History Engaged: Alamo Plaza
The City of San Antonio recognizes 30 different Historic Districts throughout the area. Every few weeks, we are going to focus on these to expand our knowledge and understanding of where we came from. Today let's take a look at Alamo Plaza. The following is from the city website and provides good basic understanding of Alamo Plaza:
Located in the center of downtown San Antonio, adjacent to Hemisfair Plaza and the San Antonio River, Alamo Plaza is the commercial center that developed around Texas’ most famous shrine, the Alamo. The plaza itself was originally part of the courtyard of the Mission San Antonio de Valero (the Alamo). Today, the Alamo Plaza Historic District contains the Alamo chapel, the public plaza, and the surrounding commercial structures built mainly in the late 19th and early 20th centuries.
Alamo Plaza has hosted a diversity of cultures and people throughout its history. Archaeological excavations have identified Native Americans remains dating from 2000 years ago. Upon arrival of the Spanish Catholics in the early eighteenth century, local Native Americans asked the Franciscan missionaries for permanent shelter and protection from rival tribes. In exchange for conversion to Christianity, Native Americans were provided safe havens within the missions and were given Spanish names, resulting in the establishment of Missionary-led Indian towns. Originally founded in 1718, the Mission San Antonio de Valero was moved twice before it settled at its final location in 1724. As military protection became more of a necessity, the Spanish military established presidios or forts as part of the mission system. In 1793, the former Mission San Antonio de Valero became a military garrison to protect Spanish colonial land from the French. The Alamo later served Mexican armies until the Texian forces occupied it during the famous 13-day siege in 1836.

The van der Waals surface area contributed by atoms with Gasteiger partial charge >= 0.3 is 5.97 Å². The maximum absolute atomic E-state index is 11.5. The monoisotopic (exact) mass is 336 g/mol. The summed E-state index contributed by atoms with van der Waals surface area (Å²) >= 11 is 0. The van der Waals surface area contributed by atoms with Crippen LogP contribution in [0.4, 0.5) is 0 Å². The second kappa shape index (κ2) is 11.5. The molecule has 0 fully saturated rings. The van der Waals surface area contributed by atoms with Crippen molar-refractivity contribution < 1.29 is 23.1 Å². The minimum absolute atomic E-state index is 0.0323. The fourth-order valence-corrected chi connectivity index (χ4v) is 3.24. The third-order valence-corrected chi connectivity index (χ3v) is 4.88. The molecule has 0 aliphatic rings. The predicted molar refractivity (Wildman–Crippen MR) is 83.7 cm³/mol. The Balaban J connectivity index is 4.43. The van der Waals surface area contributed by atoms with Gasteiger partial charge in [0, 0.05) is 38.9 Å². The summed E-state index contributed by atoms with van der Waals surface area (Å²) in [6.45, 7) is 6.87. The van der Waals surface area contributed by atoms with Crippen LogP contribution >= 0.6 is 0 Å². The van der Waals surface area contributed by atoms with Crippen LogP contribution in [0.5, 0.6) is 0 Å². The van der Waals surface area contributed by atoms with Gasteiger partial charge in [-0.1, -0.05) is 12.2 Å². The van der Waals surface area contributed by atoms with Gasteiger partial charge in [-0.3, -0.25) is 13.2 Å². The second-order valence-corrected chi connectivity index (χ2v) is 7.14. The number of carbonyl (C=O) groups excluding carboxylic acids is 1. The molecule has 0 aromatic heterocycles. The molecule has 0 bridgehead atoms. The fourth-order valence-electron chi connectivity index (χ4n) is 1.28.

The Alamo ca 1880. The Convento/Long Barrack has been remodeled as the Grenet Store with a new facade and porches.
In the decade prior to the Civil War, Alamo Plaza became the hub of a bustling commercial center. Because of Alamo Plaza’s close proximity to the terminus of the Camino Real, also known as the "King’s Highway" that connected San Antonio to the eastern edge of Spanish territory in Texas, the area had traditionally served as a central location for market trading. A city market operated just in front of the Alamo for many years. Construction of the Menger Hotel (1859), St. Joseph’s Church (1868), the Crockett Hotel (1868), and the old Federal Post Office (1877) further fueled urbanization and commercial activity within the area.
In 1877, a Frenchman, Honore Grenet, bought the Convento building (the long annex of the original mission compound) and courtyard from the Catholic Church and built a two-story museum and grocery store complex with three wooden towers housing false wooden cannons. In 1888, Alderman Anton Wulff called for the building of four paved streets around the plaza and the landscaping of a garden in the center with multiple iron benches installed at his own expense. This first pavement around the square consisted of mesquite blocks. William Reuter, who erected his building on the plaza in 1891, paid to construct the first bandstand on the plaza, a replica of which stands today. Joske’s Department Store moved to the Plaza in 1888. During the late 19th century other leading businesses began establishing stores in the area, and the majority of buildings within the district date from this period.
For a map of the district, click here.